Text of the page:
Observations by David Robertson, 4/21/23
Well I’m back in the saddle and feel as if I missed … almost nothing. I’ll touch on some things that I think will become very important, but there hasn’t been a lot day-to-day news.
On a housekeeping note, you may have heard Twitter started blocking links in Substack posts. While it is still possible to link to a tweet, the link takes you to Twitter rather than displaying the tweet in Substack. As a result, the letter will contain less graphics, at least for the time being, but retain all the same content.
As always, if you want to follow up on anything in more detail, just let me know at email@example.com.
T1 Alpha Sit-Rep: Monday, April 17th
Keeping this in mind, our volatility term structure model envisions clearer skies ahead. Even with the sound of economic thunder in the distance, equity volatility has been steadily approaching 52-week lows across the board. It's quite an impressive accomplishment, all things considered, and serves to emphasize the crucial intersection of fundamentals and flows.
A couple of important points here. First, volatility has crashed over the last few weeks. Second, it is easy to assume this is a signal of “all clear” for markets. However, a better interpretation is, “the recent decline in volatility stems more from strategic equity positioning than any widespread economic optimism”. As long as the flows keep coming in, most of the fundamentals just don’t matter that much.
The US dollar (USD) has also been weak this year which has been somewhat surprising to me. Given the liquidity tailwind late last year it is understandable. Given the response to bank failures and declining growth estimates it is even more so.
Nonetheless, forces for a strong USD have not dissipated. After the debt ceiling is resolved huge amounts of debt will need to be issued and that will cause a big drain on liquidity. Further, a strong USD remains advantageous in the conflict with Russia and China. The Biden administration has just over a year to make headway on that front before the presidential election heats up. In short, the weak USD story appears overdone to me.
An AI in the City of God ($)
The great gift of generative AI like ChatGPT is that it takes the ideas of search and discovery away from the petty Tech Principalities and returns them into the individual hands of those with faith in the Spirit of Man.
And that’s the most hopeful sentence I have ever written.
To tap into the discovery-librarian superpower of GPT-4, you should talk to to it exactly as you would a human knowledge-work assistant who wants desperately to please you with its responses but has none of the cues and context an actual human knowledge-work assistant would possess insofar as what responses would actually please you the most. The secret to good GPT4 prompting is the same secret as good management of a human knowledge-work assistant – you must provide the cues and context for what is pleasing and what is not. It’s really as simple as that.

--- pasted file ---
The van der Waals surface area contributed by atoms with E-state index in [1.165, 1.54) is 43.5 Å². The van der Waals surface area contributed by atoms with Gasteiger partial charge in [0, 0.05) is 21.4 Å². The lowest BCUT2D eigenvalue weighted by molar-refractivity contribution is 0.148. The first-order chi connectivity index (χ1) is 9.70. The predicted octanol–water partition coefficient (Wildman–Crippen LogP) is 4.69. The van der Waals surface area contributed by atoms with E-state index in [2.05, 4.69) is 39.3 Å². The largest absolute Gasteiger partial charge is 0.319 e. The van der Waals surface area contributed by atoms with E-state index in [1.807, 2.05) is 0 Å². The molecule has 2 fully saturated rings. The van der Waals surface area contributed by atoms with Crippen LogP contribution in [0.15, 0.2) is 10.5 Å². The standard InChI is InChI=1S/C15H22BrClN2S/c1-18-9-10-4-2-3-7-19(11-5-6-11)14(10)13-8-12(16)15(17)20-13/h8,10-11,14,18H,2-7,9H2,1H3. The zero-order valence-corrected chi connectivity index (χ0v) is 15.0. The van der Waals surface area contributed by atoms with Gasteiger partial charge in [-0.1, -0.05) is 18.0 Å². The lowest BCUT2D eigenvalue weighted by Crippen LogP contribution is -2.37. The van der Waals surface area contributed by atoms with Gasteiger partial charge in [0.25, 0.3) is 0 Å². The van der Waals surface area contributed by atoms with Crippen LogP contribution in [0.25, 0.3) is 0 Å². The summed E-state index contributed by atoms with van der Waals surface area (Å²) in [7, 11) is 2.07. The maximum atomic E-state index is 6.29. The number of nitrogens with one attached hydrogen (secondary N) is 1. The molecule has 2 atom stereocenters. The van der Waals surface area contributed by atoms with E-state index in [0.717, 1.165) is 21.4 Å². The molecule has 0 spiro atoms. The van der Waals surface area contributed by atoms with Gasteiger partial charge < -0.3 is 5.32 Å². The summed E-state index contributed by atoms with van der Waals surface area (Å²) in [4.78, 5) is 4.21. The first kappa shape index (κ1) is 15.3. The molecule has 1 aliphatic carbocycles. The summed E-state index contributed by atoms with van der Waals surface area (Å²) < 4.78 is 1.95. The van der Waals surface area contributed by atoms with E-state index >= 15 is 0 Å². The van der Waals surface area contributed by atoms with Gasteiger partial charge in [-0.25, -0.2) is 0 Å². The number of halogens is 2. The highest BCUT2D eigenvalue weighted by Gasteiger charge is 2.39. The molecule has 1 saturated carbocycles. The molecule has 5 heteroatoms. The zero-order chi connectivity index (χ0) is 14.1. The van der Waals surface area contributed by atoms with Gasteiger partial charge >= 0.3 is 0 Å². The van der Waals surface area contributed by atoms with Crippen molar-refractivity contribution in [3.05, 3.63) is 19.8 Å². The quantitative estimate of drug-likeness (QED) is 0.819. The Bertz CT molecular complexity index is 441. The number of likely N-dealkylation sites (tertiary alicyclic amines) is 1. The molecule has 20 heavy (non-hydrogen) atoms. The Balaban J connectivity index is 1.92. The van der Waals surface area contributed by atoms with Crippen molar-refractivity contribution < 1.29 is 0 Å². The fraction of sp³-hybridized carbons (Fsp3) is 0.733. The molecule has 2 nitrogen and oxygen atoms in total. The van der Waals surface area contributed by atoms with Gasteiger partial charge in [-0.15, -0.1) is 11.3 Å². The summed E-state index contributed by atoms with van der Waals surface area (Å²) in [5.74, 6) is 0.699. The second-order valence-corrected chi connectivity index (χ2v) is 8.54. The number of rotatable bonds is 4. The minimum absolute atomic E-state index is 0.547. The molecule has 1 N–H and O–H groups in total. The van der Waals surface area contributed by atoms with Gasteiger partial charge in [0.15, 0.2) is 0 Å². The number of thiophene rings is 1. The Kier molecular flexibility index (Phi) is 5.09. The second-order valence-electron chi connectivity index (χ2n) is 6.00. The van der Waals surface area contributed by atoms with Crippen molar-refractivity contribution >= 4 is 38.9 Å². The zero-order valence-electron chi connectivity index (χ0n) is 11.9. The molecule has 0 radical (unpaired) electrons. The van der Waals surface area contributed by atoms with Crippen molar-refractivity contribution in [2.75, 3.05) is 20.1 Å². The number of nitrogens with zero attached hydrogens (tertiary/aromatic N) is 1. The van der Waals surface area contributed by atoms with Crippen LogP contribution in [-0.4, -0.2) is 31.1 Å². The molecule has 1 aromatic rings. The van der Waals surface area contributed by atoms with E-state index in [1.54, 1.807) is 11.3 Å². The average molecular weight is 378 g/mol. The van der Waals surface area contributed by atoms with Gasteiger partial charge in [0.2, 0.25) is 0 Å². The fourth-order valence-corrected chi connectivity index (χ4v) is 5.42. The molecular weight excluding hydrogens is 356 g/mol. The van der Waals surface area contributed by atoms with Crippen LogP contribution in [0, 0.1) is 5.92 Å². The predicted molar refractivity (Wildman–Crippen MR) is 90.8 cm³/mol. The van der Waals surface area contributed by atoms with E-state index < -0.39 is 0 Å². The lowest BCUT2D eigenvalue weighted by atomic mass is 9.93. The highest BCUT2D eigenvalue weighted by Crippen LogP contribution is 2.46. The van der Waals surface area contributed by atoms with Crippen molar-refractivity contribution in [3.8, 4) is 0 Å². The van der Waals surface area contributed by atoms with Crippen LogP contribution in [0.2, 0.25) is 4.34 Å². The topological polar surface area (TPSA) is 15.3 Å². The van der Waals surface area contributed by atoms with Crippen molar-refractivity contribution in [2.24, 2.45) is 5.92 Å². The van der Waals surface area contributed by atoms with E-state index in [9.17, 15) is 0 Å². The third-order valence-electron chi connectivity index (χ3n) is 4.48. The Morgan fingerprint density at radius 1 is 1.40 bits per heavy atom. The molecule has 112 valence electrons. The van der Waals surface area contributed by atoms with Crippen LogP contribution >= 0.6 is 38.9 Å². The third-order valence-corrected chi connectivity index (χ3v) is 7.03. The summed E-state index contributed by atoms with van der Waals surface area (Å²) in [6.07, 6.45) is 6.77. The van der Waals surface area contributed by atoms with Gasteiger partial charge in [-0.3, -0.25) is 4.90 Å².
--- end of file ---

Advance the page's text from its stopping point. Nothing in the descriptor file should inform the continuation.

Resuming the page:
As I continue check out AI and ChatGPT, I am becoming progressively more optimistic about what it can do. Part of this is based on the positive assessments by people whom I trust, like Ben Hunt in the commentary quoted above. Part of this is based on my own observations experimenting with the tools.
Part is also due to the different business model. ChatGPT runs on mostly a subscription basis. In contrast, many tech tools of the past fifteen years have run on ad-based revenue models. As a result, although the services were “free”, the user (and user data) was the valued product. That means any received value came with some kind of cost - whether immediately perceived or not.
Of course, there is certainly potential for misuse and harm. Hunt highlights the ability of generative AI to destabilize common knowledge structures like “your money is safe in the bank” or “the announced election results are legitimate”. True enough. Also, you need to be careful putting in confidential or sensitive information. Finally, you need to establish clear context in order to get useful results. But most of these things are true with any service.
One of the phenomena I have noticed over time is that I (and most other people I observe) develop habits around things that aren’t easily doable. It is easier to avoid them than sinking huge amounts of time and energy into projects with little estimated payoff.
Since ChatGPT makes so many tasks possible now, it opens the door to not only a different and improved workflow, but an entirely new and bigger universe of research projects! As a result, it presents both a challenge and an opportunity to think deeply and strategically about its potential applications.
Finally, I think one of the most obvious use cases is for work that is fairly pedestrian, but potentially time consuming. This is where ChatGPT has a comparative advantage. While I do think there are interesting creative applications as well, that’s not where the real strengths are. So the good news is a lot of things can get better. The bad news is much of the opportunity will be wasted on “pie in the sky” cool tech tricks.
The new Washington consensus ($)
The new Washington consensus is different to the old in three key respects. First, Washington is no longer the uncontested Rome of today’s world. It has competition from Beijing … Second, the new consensus is geopolitical. It does have economic tools, such as reshoring supply chains, prioritising resilience over efficiency, and industrial policy. But these are largely means to a national security end, which is to contain China … The third difference is that the new consensus is as pessimistic as the old one was optimistic … Washington has lost faith in economic multilateralism.